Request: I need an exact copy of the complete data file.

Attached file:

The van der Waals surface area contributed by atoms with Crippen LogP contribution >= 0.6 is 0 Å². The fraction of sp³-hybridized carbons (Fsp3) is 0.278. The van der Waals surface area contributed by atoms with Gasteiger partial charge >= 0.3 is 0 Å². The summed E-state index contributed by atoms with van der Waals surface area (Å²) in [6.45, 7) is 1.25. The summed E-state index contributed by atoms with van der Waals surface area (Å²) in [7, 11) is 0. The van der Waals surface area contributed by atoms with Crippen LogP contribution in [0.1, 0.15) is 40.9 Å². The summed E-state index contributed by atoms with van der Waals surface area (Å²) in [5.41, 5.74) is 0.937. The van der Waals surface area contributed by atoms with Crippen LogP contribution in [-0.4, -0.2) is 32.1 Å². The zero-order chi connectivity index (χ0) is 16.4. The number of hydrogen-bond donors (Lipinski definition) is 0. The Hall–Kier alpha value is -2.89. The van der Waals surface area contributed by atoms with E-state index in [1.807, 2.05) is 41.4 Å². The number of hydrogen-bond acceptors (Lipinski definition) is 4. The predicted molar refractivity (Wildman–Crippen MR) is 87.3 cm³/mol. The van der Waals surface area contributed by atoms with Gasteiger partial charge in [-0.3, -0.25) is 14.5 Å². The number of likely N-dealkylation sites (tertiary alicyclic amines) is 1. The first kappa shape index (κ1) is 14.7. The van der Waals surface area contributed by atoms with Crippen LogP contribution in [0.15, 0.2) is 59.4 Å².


The van der Waals surface area contributed by atoms with Crippen LogP contribution >= 0.6 is 0 Å². The fraction of sp³-hybridized carbons (Fsp3) is 0.278. The van der Waals surface area contributed by atoms with Gasteiger partial charge >= 0.3 is 0 Å². The summed E-state index contributed by atoms with van der Waals surface area (Å²) in [6.45, 7) is 1.25. The summed E-state index contributed by atoms with van der Waals surface area (Å²) in [7, 11) is 0. The van der Waals surface area contributed by atoms with Crippen LogP contribution in [0.1, 0.15) is 40.9 Å². The summed E-state index contributed by atoms with van der Waals surface area (Å²) in [5.41, 5.74) is 0.937. The van der Waals surface area contributed by atoms with Crippen LogP contribution in [-0.4, -0.2) is 32.1 Å². The zero-order chi connectivity index (χ0) is 16.4. The number of hydrogen-bond donors (Lipinski definition) is 0. The Hall–Kier alpha value is -2.89. The van der Waals surface area contributed by atoms with E-state index in [1.807, 2.05) is 41.4 Å². The number of hydrogen-bond acceptors (Lipinski definition) is 4. The predicted molar refractivity (Wildman–Crippen MR) is 87.3 cm³/mol. The van der Waals surface area contributed by atoms with Gasteiger partial charge in [-0.3, -0.25) is 14.5 Å². The number of likely N-dealkylation sites (tertiary alicyclic amines) is 1. The first kappa shape index (κ1) is 14.7. The van der Waals surface area contributed by atoms with Crippen LogP contribution in [0.15, 0.2) is 59.4 Å².